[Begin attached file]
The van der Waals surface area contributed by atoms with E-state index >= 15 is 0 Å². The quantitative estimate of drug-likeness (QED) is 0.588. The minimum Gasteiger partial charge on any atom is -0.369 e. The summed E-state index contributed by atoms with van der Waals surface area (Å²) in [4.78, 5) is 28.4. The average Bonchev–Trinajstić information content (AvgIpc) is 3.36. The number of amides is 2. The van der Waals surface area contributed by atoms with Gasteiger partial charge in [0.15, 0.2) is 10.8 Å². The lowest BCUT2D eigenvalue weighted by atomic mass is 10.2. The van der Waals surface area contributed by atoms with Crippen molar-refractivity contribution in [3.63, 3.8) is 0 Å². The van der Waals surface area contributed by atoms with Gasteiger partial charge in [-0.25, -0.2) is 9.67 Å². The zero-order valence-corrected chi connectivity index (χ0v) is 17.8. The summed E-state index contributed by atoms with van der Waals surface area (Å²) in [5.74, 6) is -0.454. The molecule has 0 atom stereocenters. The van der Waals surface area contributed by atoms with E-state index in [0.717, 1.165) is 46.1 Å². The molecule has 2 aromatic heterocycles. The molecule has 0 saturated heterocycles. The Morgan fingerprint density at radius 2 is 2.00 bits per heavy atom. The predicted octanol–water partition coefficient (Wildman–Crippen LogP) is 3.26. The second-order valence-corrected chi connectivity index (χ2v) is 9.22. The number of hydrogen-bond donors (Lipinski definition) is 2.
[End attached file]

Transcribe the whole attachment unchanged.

The van der Waals surface area contributed by atoms with E-state index >= 15 is 0 Å². The quantitative estimate of drug-likeness (QED) is 0.588. The minimum Gasteiger partial charge on any atom is -0.369 e. The summed E-state index contributed by atoms with van der Waals surface area (Å²) in [4.78, 5) is 28.4. The average Bonchev–Trinajstić information content (AvgIpc) is 3.36. The number of amides is 2. The van der Waals surface area contributed by atoms with Gasteiger partial charge in [0.15, 0.2) is 10.8 Å². The lowest BCUT2D eigenvalue weighted by atomic mass is 10.2. The van der Waals surface area contributed by atoms with Crippen molar-refractivity contribution in [3.63, 3.8) is 0 Å². The van der Waals surface area contributed by atoms with Gasteiger partial charge in [-0.25, -0.2) is 9.67 Å². The zero-order valence-corrected chi connectivity index (χ0v) is 17.8. The summed E-state index contributed by atoms with van der Waals surface area (Å²) in [5.74, 6) is -0.454. The molecule has 0 atom stereocenters. The van der Waals surface area contributed by atoms with E-state index in [0.717, 1.165) is 46.1 Å². The molecule has 2 aromatic heterocycles. The molecule has 0 saturated heterocycles. The Morgan fingerprint density at radius 2 is 2.00 bits per heavy atom. The predicted octanol–water partition coefficient (Wildman–Crippen LogP) is 3.26. The second-order valence-corrected chi connectivity index (χ2v) is 9.22. The number of hydrogen-bond donors (Lipinski definition) is 2.